The headline of the day at CNN is TRENDING: Clear majority says Palin not qualified to be president (emphasis mine):

Two days after Sarah Palin fired up a large crowd at Glenn Beck’s Restoring Honor rally in Washington, a newly released survey suggests a clear majority of Americans don’t think the former vice presidential nominee has the right credentials to be president.

According to the new survey from Vanity Fair and CBS News’ 60 Minutes, only 1 in 4 of all adults thinks Palin is qualified to be commander-in-chief while 60 percent say she is not.

This description of the poll is an outright fabrication.  The actual poll question had nothing to do with credentials, qualifications, or even electability.  Here was the actual question: “Do you think SARAH PALIN would have the ability to be an EFFECTIVE PRESIDENT?”

 

Similarly distorted versions are all over the internet, in which the authors misread the actual question asked, and use it to opine on Palin’s qualifications or election prospects.

Time Magazine’s Swampland blog, which partners with CNN, asks the headline question Could Palin Be President? (emphasis mine):

A new poll suggests not. Only one in four Americans consider her qualified to be commander in chief, with 60 percent sure that she is not qualified. Those are awful numbers and I’m one who thinks the prospects of a Palin presidency are, for the moment, quite unlikely.

Again, there is no truth to the characterization that the poll concerned qualifications or election prospects.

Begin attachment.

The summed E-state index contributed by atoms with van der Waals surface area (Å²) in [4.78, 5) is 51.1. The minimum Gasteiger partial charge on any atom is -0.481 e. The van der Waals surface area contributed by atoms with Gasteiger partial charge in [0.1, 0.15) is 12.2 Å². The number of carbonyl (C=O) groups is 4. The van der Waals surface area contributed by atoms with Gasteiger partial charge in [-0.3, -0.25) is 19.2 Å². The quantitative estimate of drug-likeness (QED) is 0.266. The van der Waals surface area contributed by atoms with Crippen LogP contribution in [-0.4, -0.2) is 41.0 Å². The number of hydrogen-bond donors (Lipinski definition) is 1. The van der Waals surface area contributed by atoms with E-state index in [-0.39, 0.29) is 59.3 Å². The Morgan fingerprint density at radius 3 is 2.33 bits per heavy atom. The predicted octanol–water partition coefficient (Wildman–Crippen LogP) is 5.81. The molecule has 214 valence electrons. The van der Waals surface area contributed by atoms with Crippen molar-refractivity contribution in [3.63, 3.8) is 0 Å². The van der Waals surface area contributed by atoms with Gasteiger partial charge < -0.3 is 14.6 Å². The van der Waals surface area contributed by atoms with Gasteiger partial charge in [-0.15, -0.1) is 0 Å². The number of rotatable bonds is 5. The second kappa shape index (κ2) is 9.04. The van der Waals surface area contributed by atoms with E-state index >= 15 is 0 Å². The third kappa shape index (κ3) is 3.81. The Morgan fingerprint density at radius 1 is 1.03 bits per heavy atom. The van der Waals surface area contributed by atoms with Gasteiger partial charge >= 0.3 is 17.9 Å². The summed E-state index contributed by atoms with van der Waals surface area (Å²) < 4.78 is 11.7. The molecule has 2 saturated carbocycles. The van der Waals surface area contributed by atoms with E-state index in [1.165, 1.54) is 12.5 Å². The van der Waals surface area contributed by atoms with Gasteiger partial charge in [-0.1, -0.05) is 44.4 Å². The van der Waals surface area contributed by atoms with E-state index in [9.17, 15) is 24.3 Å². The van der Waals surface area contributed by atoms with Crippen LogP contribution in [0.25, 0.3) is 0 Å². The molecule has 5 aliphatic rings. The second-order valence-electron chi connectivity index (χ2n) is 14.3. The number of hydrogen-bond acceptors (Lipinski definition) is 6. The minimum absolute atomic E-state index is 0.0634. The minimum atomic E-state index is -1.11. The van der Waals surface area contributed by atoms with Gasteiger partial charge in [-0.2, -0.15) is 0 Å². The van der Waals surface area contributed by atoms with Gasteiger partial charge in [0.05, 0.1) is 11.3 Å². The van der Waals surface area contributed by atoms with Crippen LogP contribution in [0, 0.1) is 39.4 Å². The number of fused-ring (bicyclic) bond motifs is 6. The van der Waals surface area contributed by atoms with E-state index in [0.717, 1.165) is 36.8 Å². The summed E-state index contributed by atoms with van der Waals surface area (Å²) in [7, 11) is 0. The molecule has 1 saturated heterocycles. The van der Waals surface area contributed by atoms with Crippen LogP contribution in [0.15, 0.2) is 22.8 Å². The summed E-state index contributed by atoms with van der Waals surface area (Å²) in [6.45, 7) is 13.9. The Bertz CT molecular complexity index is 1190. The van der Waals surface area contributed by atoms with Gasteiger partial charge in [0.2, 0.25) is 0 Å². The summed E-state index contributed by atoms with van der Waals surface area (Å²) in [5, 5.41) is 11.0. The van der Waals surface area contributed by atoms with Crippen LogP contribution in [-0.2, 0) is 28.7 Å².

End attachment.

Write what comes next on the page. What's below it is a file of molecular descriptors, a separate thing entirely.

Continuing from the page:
(added) Whether someone would be an “effective” president could turn on a number of factors, including the strength of opposition.  On that account, given pervasive Palin Derangement Syndrome in the media, as witnessed by the CNN article linked above, Palin may have trouble being an “effective” president.

These Vanity Fair polls are a joke; there are few choices given to the interviewees, there is no depth of questioning, and they mix pop culture questions (such as Which word is overused the most?) in with political questions.

That said, at least accurately report the question and the context.

Which is what HuffPo did, by also noting other polls on Palin’s prospects:

While the 2012 election is a long way off and poll numbers are difficult to interpret, in one recent poll of potential 2012 matchups, conducted Aug. 6-9 by the Democratic firm Public Policy Polling, 43% of registered voters said they would support Palin to 49% for Obama.

HuffPo more fair than CNN and Time Magazine.  It has come to this.

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